Malaria and dengue are common in tropical and sub-tropical areas of the world, causing a high rate of morbidity and mortality especially among children [1, 2]. In 2015, about 212 million people were infected with malaria and 429,000 were estimated to have died globally due to malaria infection [1]. Additionally, more than 390 million people required preventive treatment for dengue and close to 96 million manifested clinical symptoms associated with severe dengue annually [2]. Plasmodium sp. can infect humans and manifest a wide range of signs and symptoms ranging from asymptomatic malaria to severe malaria [3]. Cerebral malaria, hypoglycemia, pulmonary edema, bleeding, acidosis, severe anemia, and acute renal failure were the major complications of severe malaria, which may result in death if no prompt or effective treatments are administered [3]. However, people living in endemic areas of malaria usually show asymptomatic or some non-specific symptoms such as fever, fatigue, chills, and malaise [4]. In the endemic areas of P. falciparum malaria, children up to 5 years of age had more common cases than older children and adults. This might be due to older children and adults receiving partial immunity from the infection [4, 5]. As mosquitoes are usually present in a tropical country, the co-infection of both malaria and dengue is evident and can cause acute febrile illness among patients. Atypical lymphocytosis, hemoconcentration, and thrombocytopenia are specific markers of dengue infection, which help differentiate the diagnosis of dengue infection from malaria infection [6,7,8].

A clear understanding of the epidemiology of malaria during dengue co-infection is essential for informed decisions on appropriate control strategies for dengue and malaria. In addition, we do not know the severity of co-infections when compared to single infections. The outcomes of co-infections are distinct among studies, especially in the selection criteria and diagnostic methods used in each study. Hence, the aim of this study was to perform a systematic review and meta-analysis to quantify the odds of Plasmodium infection, parasite density, and malaria-related alterations in hemoglobin, hematocrit, platelet, AST, and ALT levels among co-infected patients and mono-infected patients.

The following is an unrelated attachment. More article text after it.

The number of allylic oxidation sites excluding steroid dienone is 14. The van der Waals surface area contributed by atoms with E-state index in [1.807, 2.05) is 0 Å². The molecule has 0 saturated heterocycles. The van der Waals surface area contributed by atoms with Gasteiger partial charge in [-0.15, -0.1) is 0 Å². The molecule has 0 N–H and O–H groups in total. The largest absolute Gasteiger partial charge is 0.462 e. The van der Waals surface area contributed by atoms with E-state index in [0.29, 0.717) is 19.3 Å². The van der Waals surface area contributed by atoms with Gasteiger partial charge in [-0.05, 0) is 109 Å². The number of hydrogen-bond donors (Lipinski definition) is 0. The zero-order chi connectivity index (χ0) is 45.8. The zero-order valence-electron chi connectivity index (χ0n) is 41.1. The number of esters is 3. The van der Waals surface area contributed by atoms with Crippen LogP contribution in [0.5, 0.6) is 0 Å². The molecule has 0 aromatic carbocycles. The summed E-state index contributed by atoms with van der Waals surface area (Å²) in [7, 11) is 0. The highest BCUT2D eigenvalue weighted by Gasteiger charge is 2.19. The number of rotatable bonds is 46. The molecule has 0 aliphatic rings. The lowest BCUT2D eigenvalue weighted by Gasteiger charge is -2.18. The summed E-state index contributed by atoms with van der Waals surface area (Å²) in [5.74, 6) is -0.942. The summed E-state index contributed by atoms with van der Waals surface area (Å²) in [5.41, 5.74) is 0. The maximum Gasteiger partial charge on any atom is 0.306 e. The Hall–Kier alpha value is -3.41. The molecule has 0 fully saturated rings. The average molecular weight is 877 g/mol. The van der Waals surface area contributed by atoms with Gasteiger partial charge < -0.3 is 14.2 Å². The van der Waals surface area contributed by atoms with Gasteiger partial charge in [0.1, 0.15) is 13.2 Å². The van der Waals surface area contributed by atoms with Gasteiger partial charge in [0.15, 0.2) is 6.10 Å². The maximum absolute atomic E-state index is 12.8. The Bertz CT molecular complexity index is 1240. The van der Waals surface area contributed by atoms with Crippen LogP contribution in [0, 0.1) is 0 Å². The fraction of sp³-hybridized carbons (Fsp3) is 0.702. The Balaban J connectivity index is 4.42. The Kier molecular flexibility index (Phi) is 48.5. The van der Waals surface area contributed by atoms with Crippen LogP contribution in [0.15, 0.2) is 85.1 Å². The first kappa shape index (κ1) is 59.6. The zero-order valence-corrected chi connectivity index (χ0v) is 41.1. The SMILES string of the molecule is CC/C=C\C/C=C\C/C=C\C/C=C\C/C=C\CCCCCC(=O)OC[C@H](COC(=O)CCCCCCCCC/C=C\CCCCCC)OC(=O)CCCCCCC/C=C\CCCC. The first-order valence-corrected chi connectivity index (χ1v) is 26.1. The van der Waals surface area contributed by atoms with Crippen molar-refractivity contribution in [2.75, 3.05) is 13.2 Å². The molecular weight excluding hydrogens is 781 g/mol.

Methods

Search methods for identification of studies

The protocol for this systematic review and meta-analysis was conducted following the PRISMA guidelines (Checklist S1) [9], and the previous study reported the relationship of S. haematobium or S. mansoni and P. falciparum malaria infection [10]. Two authors (MK and KU) independently conducted a search in PubMed and Web of Science (ISI) databases using the keywords: “Plasmodium” OR “malaria” in combination with “dengue” (Additional file 1: Table S2) for articles published before October 21, 2017. The search was limited to human cases and to articles in the English language. Duplicates, abstracts, and titles were excluded from this study. A total of 2269 papers were screened for eligibility criteria, and 45 papers were chosen for full text evaluation. The discrepancies of choosing papers in this review were judged by a third reviewer. However, there was a very low degree of discrepancy between the two authors in this report.

Eligibility criteria

All epidemiological studies which reported prevalence or incidence of Plasmodium sp. infection and dengue infection were included. Unpublished studies, case studies, conference abstracts, protocols, systematic reviews, and studies that involved only animal or in vitro studies were excluded after screening the titles and abstracts. Studies were additionally excluded following full text review if they lacked epidemiologic data on Plasmodium and dengue co-infection.

Outcome measures

The primary outcome was prevalence/incidence of Plasmodium and dengue co-infection. Malaria was defined as microscopic confirmation of the Plasmodium parasite in blood without signs or symptoms of severe malaria. The secondary outcomes included parasite density, hemoglobin, hematocrit, platelet, AST, and ALT levels.

Data extraction and management